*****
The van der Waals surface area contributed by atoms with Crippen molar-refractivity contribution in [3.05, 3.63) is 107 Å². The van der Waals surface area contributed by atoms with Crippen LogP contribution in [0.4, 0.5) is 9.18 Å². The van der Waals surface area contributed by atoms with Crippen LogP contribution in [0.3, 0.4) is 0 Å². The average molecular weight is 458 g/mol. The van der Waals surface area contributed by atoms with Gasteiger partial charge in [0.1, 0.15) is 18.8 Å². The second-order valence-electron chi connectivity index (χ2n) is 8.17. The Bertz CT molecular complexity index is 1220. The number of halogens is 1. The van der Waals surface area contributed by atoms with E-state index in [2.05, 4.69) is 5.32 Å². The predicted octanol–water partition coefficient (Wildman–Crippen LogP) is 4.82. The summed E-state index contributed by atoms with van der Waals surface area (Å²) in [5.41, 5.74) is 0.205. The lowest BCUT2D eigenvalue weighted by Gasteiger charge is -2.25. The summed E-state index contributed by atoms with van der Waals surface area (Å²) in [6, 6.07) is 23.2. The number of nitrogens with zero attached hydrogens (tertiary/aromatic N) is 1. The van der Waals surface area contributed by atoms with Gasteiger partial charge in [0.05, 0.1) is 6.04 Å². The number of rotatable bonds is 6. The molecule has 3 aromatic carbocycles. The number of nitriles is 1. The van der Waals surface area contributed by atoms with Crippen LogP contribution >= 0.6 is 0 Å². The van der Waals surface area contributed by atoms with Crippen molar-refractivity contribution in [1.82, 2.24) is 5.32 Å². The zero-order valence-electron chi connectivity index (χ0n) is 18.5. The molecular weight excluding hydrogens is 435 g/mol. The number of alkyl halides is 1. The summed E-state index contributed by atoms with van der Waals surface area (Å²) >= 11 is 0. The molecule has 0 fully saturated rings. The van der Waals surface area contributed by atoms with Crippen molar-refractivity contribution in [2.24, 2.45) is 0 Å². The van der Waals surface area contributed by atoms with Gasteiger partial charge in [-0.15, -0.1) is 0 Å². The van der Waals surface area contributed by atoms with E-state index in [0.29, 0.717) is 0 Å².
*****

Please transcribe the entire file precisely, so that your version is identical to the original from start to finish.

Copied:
The van der Waals surface area contributed by atoms with Crippen molar-refractivity contribution in [3.05, 3.63) is 107 Å². The van der Waals surface area contributed by atoms with Crippen LogP contribution in [0.4, 0.5) is 9.18 Å². The van der Waals surface area contributed by atoms with Crippen LogP contribution in [0.3, 0.4) is 0 Å². The average molecular weight is 458 g/mol. The van der Waals surface area contributed by atoms with Gasteiger partial charge in [0.1, 0.15) is 18.8 Å². The second-order valence-electron chi connectivity index (χ2n) is 8.17. The Bertz CT molecular complexity index is 1220. The number of halogens is 1. The van der Waals surface area contributed by atoms with E-state index in [2.05, 4.69) is 5.32 Å². The predicted octanol–water partition coefficient (Wildman–Crippen LogP) is 4.82. The summed E-state index contributed by atoms with van der Waals surface area (Å²) in [5.41, 5.74) is 0.205. The lowest BCUT2D eigenvalue weighted by Gasteiger charge is -2.25. The summed E-state index contributed by atoms with van der Waals surface area (Å²) in [6, 6.07) is 23.2. The number of nitrogens with zero attached hydrogens (tertiary/aromatic N) is 1. The van der Waals surface area contributed by atoms with Gasteiger partial charge in [0.05, 0.1) is 6.04 Å². The number of rotatable bonds is 6. The molecule has 3 aromatic carbocycles. The number of nitriles is 1. The van der Waals surface area contributed by atoms with Crippen LogP contribution >= 0.6 is 0 Å². The van der Waals surface area contributed by atoms with Crippen molar-refractivity contribution in [1.82, 2.24) is 5.32 Å². The zero-order valence-electron chi connectivity index (χ0n) is 18.5. The molecular weight excluding hydrogens is 435 g/mol. The number of alkyl halides is 1. The summed E-state index contributed by atoms with van der Waals surface area (Å²) >= 11 is 0. The molecule has 0 fully saturated rings. The van der Waals surface area contributed by atoms with Crippen molar-refractivity contribution in [2.24, 2.45) is 0 Å². The van der Waals surface area contributed by atoms with Gasteiger partial charge in [-0.15, -0.1) is 0 Å². The van der Waals surface area contributed by atoms with E-state index in [0.29, 0.717) is 0 Å².